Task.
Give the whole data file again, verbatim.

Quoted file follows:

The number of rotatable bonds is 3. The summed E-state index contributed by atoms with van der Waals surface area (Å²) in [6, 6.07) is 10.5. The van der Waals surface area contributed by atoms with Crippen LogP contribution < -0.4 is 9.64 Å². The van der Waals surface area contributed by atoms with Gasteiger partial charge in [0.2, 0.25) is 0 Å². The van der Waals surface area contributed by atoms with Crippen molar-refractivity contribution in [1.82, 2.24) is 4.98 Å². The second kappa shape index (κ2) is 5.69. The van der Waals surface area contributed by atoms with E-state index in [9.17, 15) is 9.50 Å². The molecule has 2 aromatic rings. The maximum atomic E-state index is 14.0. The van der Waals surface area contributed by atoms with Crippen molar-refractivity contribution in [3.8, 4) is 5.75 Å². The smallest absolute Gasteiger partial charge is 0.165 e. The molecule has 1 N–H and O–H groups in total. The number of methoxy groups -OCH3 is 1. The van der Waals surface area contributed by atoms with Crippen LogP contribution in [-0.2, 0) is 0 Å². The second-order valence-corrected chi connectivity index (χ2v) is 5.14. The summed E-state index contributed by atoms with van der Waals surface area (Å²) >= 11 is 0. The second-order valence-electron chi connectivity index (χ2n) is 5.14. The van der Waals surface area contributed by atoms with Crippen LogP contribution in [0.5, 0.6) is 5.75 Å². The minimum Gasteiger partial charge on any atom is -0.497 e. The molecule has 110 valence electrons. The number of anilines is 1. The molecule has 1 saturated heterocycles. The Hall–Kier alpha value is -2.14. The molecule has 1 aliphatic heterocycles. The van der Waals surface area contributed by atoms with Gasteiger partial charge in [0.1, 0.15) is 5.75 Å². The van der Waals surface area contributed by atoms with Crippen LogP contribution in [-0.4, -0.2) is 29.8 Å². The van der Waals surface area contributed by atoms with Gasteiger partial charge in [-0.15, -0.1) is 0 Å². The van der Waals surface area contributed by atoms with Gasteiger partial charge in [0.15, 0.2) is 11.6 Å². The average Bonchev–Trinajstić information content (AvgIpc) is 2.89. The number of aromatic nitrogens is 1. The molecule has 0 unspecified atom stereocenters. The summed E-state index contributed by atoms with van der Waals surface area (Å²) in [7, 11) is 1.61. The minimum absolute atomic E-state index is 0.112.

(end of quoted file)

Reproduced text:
The number of rotatable bonds is 3. The summed E-state index contributed by atoms with van der Waals surface area (Å²) in [6, 6.07) is 10.5. The van der Waals surface area contributed by atoms with Crippen LogP contribution < -0.4 is 9.64 Å². The van der Waals surface area contributed by atoms with Gasteiger partial charge in [0.2, 0.25) is 0 Å². The van der Waals surface area contributed by atoms with Crippen molar-refractivity contribution in [1.82, 2.24) is 4.98 Å². The second kappa shape index (κ2) is 5.69. The van der Waals surface area contributed by atoms with E-state index in [9.17, 15) is 9.50 Å². The molecule has 2 aromatic rings. The maximum atomic E-state index is 14.0. The van der Waals surface area contributed by atoms with Crippen molar-refractivity contribution in [3.8, 4) is 5.75 Å². The smallest absolute Gasteiger partial charge is 0.165 e. The molecule has 1 N–H and O–H groups in total. The number of methoxy groups -OCH3 is 1. The van der Waals surface area contributed by atoms with Crippen LogP contribution in [-0.2, 0) is 0 Å². The second-order valence-corrected chi connectivity index (χ2v) is 5.14. The summed E-state index contributed by atoms with van der Waals surface area (Å²) >= 11 is 0. The second-order valence-electron chi connectivity index (χ2n) is 5.14. The van der Waals surface area contributed by atoms with Crippen LogP contribution in [0.5, 0.6) is 5.75 Å². The minimum Gasteiger partial charge on any atom is -0.497 e. The molecule has 110 valence electrons. The number of anilines is 1. The molecule has 1 saturated heterocycles. The Hall–Kier alpha value is -2.14. The molecule has 1 aliphatic heterocycles. The van der Waals surface area contributed by atoms with Gasteiger partial charge in [0.1, 0.15) is 5.75 Å². The van der Waals surface area contributed by atoms with Crippen LogP contribution in [-0.4, -0.2) is 29.8 Å². The van der Waals surface area contributed by atoms with Gasteiger partial charge in [-0.15, -0.1) is 0 Å². The van der Waals surface area contributed by atoms with Gasteiger partial charge in [0.15, 0.2) is 11.6 Å². The average Bonchev–Trinajstić information content (AvgIpc) is 2.89. The number of aromatic nitrogens is 1. The molecule has 0 unspecified atom stereocenters. The summed E-state index contributed by atoms with van der Waals surface area (Å²) in [7, 11) is 1.61. The minimum absolute atomic E-state index is 0.112.